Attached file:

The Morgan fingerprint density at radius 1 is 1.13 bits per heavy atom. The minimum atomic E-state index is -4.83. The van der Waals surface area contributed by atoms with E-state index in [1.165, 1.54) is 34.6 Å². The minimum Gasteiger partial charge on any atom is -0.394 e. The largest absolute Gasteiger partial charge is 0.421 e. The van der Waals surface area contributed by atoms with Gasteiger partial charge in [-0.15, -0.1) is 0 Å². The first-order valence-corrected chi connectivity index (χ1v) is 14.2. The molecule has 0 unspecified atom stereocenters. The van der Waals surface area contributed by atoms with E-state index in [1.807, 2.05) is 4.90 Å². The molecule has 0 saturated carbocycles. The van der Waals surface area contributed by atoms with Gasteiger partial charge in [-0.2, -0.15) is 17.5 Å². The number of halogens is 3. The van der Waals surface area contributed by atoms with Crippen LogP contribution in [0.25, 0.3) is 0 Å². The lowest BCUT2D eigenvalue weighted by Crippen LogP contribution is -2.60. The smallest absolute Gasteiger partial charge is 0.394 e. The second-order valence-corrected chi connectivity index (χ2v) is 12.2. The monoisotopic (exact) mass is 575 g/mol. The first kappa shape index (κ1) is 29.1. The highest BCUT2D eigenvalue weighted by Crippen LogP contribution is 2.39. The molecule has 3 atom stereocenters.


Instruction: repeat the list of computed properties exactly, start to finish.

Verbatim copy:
The Morgan fingerprint density at radius 1 is 1.13 bits per heavy atom. The minimum atomic E-state index is -4.83. The van der Waals surface area contributed by atoms with E-state index in [1.165, 1.54) is 34.6 Å². The minimum Gasteiger partial charge on any atom is -0.394 e. The largest absolute Gasteiger partial charge is 0.421 e. The van der Waals surface area contributed by atoms with Gasteiger partial charge in [-0.15, -0.1) is 0 Å². The first-order valence-corrected chi connectivity index (χ1v) is 14.2. The molecule has 0 unspecified atom stereocenters. The van der Waals surface area contributed by atoms with E-state index in [1.807, 2.05) is 4.90 Å². The molecule has 0 saturated carbocycles. The van der Waals surface area contributed by atoms with Gasteiger partial charge in [-0.2, -0.15) is 17.5 Å². The number of halogens is 3. The van der Waals surface area contributed by atoms with Crippen LogP contribution in [0.25, 0.3) is 0 Å². The lowest BCUT2D eigenvalue weighted by Crippen LogP contribution is -2.60. The smallest absolute Gasteiger partial charge is 0.394 e. The second-order valence-corrected chi connectivity index (χ2v) is 12.2. The monoisotopic (exact) mass is 575 g/mol. The first kappa shape index (κ1) is 29.1. The highest BCUT2D eigenvalue weighted by Crippen LogP contribution is 2.39. The molecule has 3 atom stereocenters.